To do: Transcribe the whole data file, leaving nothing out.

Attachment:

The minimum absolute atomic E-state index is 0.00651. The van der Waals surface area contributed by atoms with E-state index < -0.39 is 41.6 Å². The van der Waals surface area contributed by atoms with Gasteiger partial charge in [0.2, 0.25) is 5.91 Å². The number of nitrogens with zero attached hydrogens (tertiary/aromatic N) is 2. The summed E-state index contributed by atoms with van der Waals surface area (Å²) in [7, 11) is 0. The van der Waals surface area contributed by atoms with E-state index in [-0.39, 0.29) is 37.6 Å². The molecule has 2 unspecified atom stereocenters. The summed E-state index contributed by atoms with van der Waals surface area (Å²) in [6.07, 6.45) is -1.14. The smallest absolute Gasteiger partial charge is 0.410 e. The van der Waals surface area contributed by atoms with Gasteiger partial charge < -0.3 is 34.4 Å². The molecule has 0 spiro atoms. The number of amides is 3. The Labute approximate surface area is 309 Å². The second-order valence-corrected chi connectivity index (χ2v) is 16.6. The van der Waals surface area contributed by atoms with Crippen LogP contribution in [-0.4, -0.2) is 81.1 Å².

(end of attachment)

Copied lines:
The minimum absolute atomic E-state index is 0.00651. The van der Waals surface area contributed by atoms with E-state index < -0.39 is 41.6 Å². The van der Waals surface area contributed by atoms with Gasteiger partial charge in [0.2, 0.25) is 5.91 Å². The number of nitrogens with zero attached hydrogens (tertiary/aromatic N) is 2. The summed E-state index contributed by atoms with van der Waals surface area (Å²) in [7, 11) is 0. The van der Waals surface area contributed by atoms with E-state index in [-0.39, 0.29) is 37.6 Å². The molecule has 2 unspecified atom stereocenters. The summed E-state index contributed by atoms with van der Waals surface area (Å²) in [6.07, 6.45) is -1.14. The smallest absolute Gasteiger partial charge is 0.410 e. The van der Waals surface area contributed by atoms with Gasteiger partial charge < -0.3 is 34.4 Å². The molecule has 0 spiro atoms. The number of amides is 3. The Labute approximate surface area is 309 Å². The second-order valence-corrected chi connectivity index (χ2v) is 16.6. The van der Waals surface area contributed by atoms with Crippen LogP contribution in [-0.4, -0.2) is 81.1 Å².